This process of separating the nanoclay platelets is referred to as the intercalation process. Without this separation, the nanoclay is not capable of allowing the polymer to penetrate between the platelet layers.

In the exfoliated form, nanofillers have a flexible platelet type structure that is very small. The thickness of the platelet is in the nanometer range, while the length and width are in the tenth to 2-micron size. Because of this, it can be said that a single gram of exfoliated nanoclay will contain over a million individual particles.


Nanoclays are melt-compounded into polymers using twin screw extrusion technology. The compounding parameters and mixing screw profile are important variables in combination with the pretreatment of the clay itself.3 Because the clay is an aggregate of thousands of individual platelets, it is critical that the individual platelets be separated prior to compounding. If the platelets are not separated, it is unlikely that the shear forces generated during the compounding process will be great enough to overcome the forces holding the aggregates together. Hence, less-than-optimum exfoliation or dispersion will result.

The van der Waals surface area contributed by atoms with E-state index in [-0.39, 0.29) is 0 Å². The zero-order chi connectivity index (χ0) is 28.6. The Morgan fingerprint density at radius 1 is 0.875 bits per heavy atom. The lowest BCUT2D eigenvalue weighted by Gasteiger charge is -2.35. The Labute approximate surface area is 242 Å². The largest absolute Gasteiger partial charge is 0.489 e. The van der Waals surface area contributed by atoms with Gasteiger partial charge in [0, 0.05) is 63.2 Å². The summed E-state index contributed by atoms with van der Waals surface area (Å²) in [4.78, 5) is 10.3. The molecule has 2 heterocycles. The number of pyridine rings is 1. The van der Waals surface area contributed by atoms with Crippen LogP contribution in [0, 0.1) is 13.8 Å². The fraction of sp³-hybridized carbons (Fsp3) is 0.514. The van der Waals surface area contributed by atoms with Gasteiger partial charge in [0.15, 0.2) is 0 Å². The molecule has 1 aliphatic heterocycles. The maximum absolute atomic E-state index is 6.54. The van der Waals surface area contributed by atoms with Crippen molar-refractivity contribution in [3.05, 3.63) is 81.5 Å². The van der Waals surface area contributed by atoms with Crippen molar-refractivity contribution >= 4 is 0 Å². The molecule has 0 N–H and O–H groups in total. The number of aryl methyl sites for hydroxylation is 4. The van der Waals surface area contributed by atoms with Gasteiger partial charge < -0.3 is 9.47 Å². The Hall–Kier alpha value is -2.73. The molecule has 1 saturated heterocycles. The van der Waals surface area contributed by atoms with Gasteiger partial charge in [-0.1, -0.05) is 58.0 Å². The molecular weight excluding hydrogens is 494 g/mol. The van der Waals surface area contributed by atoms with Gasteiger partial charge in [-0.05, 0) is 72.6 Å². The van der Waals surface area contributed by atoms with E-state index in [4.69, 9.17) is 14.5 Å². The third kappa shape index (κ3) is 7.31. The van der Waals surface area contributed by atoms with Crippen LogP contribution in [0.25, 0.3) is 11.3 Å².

Application of the right clay treatment is required to allow for intercalation and making the intercalate compatible with the host polymer so properties are enhanced without the sacrifice of other properties. This is what allows for improvement in the strength without making the polymer brittle. Secondly, melt-compounding must occur such that the prepared clays get maximum dispersion without degrading the polymer.